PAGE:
• Review official documents – verify names, nicknames or full names that do not match other records, SSN’s that are duplicate or do not match information already on file, incomplete addresses or mail drops, incomplete personally identifying information submitted, inability of an account holder to provide authenticating information when asked.
  • New records - when students or employees are added or modified in Banner or other systems (Admissions, Personnel Action Form, Term Contract, Non-Pay Form), as much personally identifying information as possible should be gathered, verified and recorded. This information can be used in later steps to reduce the chance of fraud and increase the detection of suspicious activity.
  • Persons conducting identity verification should ask for both internal identification (SPU Campus Card or ID number) and an additional outside ID that is not already recorded in Banner (Driver’s License, other photo ID, passport) for proof of identity.
  • SPU Campus Card issuance – SPU Campus Cards are used for a wide range of identification. When issuing cards the person must already exist in Banner and at least one additional outside picture identification will be provided.
  • Manage release of information – strengthen verification of the identity of people that request information (in person, via phone, via email). Monitor requests for transcripts, statements, or other information for possible fraud.
  • Phone or email inquiries by persons other than the student. Be cautious about parents or spouses that may try to impersonate account holder. SPU staff should use the security questions and information found in ZEIFRPA to verify the identity of the person they are interacting with and only release information as authorized by the student.
  • Review SSN and date-of-birth discrepancies that may be submitted through the Admissions/FAFSA process.
  • Audit for duplicate SSN’s in Banner to correct account creation or modification errors.
  • Future/other Items:
    • Scan Driver’s License or other photo ID for ongoing identification verification (document imaging system)
    • Capture account holder signatures for further verification and comparison to other documents (document imaging system)
    • Create better account verification questions and answers based on Banner data elements (shared among many departments). Three to five questions to assist in authenticating identity.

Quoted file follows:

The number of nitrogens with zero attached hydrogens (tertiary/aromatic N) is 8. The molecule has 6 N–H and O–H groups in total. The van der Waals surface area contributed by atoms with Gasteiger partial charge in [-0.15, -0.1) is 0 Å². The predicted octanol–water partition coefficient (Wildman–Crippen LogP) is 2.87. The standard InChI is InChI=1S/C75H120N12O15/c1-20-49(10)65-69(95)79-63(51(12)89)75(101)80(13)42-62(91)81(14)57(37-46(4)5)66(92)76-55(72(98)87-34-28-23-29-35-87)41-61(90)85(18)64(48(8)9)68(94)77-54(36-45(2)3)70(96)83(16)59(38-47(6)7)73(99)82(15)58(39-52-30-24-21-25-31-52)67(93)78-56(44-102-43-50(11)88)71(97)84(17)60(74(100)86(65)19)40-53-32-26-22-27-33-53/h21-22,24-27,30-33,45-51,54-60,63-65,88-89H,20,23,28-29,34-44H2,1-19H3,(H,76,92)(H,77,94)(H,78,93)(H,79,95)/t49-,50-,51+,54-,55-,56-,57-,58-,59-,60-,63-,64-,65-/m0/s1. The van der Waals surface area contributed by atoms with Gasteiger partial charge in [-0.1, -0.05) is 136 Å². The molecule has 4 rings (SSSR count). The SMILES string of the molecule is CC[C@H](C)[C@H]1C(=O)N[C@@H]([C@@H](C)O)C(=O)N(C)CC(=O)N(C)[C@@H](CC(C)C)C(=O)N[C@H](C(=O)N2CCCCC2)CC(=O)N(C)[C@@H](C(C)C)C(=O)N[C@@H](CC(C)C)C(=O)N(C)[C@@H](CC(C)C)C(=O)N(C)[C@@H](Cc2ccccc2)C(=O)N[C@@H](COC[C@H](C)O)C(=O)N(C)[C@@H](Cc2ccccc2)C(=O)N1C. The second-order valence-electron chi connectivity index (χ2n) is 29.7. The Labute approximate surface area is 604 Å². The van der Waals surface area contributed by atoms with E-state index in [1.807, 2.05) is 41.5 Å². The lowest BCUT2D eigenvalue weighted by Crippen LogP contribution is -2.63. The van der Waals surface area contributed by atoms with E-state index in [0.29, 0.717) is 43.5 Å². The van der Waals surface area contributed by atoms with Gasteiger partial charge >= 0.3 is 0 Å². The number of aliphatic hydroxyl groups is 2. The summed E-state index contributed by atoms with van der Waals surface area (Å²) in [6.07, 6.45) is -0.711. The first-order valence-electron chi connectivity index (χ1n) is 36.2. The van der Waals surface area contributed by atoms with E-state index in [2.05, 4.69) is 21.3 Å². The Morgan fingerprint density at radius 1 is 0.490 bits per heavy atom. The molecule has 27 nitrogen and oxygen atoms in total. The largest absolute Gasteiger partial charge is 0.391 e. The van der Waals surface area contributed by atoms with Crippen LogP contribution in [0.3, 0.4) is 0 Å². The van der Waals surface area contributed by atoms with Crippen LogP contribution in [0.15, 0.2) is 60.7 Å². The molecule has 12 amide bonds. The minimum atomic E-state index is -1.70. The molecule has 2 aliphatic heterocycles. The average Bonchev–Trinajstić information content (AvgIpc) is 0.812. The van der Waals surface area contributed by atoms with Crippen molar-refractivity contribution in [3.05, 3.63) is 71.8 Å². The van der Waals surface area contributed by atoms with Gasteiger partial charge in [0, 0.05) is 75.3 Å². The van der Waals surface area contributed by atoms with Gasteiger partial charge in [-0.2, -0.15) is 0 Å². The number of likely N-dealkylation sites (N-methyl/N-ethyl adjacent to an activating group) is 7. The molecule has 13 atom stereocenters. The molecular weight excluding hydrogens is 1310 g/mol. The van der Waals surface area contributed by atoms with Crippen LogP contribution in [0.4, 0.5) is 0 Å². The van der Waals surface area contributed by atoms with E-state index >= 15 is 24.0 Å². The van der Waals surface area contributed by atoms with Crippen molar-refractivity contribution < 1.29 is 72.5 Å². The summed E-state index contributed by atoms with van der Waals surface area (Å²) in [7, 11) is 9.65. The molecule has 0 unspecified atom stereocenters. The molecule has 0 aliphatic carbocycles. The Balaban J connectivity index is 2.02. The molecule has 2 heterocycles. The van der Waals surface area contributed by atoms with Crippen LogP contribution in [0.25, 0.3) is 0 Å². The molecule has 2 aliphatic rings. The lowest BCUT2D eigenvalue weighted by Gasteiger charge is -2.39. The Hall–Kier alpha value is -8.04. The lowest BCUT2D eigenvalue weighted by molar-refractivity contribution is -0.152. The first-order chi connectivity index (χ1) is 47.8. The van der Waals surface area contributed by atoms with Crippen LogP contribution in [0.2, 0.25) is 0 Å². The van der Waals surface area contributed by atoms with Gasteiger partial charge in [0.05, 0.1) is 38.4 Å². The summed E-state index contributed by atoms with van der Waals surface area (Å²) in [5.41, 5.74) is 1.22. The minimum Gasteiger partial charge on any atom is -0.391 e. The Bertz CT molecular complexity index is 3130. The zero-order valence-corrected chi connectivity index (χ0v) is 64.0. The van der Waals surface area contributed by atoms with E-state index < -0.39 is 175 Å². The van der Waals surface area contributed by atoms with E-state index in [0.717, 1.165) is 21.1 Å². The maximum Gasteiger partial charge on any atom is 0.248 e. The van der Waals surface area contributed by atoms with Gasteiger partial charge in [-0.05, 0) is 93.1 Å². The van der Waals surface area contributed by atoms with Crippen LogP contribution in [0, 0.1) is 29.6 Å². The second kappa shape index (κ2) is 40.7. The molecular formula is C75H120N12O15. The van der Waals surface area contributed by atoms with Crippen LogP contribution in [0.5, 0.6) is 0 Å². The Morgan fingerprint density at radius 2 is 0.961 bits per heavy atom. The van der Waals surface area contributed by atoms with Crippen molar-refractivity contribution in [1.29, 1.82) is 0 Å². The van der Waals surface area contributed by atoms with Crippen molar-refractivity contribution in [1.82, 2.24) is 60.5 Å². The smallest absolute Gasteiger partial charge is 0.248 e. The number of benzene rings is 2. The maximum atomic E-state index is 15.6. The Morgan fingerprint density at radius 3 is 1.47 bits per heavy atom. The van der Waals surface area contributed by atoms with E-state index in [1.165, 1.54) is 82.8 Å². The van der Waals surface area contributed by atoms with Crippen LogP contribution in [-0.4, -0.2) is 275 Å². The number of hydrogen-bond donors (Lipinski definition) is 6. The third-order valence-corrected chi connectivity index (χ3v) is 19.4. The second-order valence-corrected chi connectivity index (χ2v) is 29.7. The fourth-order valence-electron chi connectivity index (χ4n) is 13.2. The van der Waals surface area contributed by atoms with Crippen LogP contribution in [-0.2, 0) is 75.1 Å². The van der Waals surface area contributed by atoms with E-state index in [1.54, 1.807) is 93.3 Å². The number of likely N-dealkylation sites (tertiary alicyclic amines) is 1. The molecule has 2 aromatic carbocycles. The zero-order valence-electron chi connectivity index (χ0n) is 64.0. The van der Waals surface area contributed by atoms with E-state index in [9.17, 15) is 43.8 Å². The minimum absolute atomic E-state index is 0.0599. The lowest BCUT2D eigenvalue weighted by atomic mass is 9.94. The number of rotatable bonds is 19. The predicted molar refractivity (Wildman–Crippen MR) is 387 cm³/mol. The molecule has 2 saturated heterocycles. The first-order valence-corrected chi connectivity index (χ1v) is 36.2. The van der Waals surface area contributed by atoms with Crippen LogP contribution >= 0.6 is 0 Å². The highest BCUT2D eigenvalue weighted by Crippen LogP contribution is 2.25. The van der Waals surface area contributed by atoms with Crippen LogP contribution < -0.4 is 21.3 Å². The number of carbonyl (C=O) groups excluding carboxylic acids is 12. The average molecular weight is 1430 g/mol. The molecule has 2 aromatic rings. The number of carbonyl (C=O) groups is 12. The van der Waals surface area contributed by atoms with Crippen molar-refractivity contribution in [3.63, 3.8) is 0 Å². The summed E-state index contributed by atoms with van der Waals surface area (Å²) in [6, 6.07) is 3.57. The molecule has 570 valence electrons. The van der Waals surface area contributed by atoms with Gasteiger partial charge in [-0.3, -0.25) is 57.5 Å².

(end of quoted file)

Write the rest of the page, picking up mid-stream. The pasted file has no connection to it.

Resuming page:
Authenticate Students and Employees

  • Require strong authentication methods (across all systems) for students and staff to access and maintain their records and perform transactions.
  • Monitor systems and logs for repeated account lockouts or failed password attempts.
  • Change account credentials, PIN’s or passwords if theft or compromise is suspected – if a suspicious activity or Red Flag indicator is presented that points to a reasonable likelihood of compromise, account and user credentials should be modified to block access until use and identification can be verified.
  • Require identity confirmation to perform manual PIN or password resets (that can’t be completed through self-service modules).
  • Future/other items:
    • Audit for frequent manual password resets, or other significant credential changes and might indicate hacking or other credential abuse.
    • Implement a password change policy (across all systems)
    • Investigate more sophisticated authentication mechanisms (two-factor verification)

Monitor Transactions or Account Activity

  • Departments should develop a matrix of transactions that can be tracked and monitored for Red Flags and other suspicious activity (credential abuse, check refunds, etc..).
  • Verify address changes – address changes are one common area where identity theft can begin. Changing addresses may provide access to other printed material that can be used in theft of information.
    • Match address changes to postal service records (is it a valid address)
    • Monitor returned mail, incomplete address records.
    • Audit for no active mailing address, but ongoing account activity.
    • Skiptrace software centralized use and access (coordinate with Partners)
    • Email confirmation of certain address changes?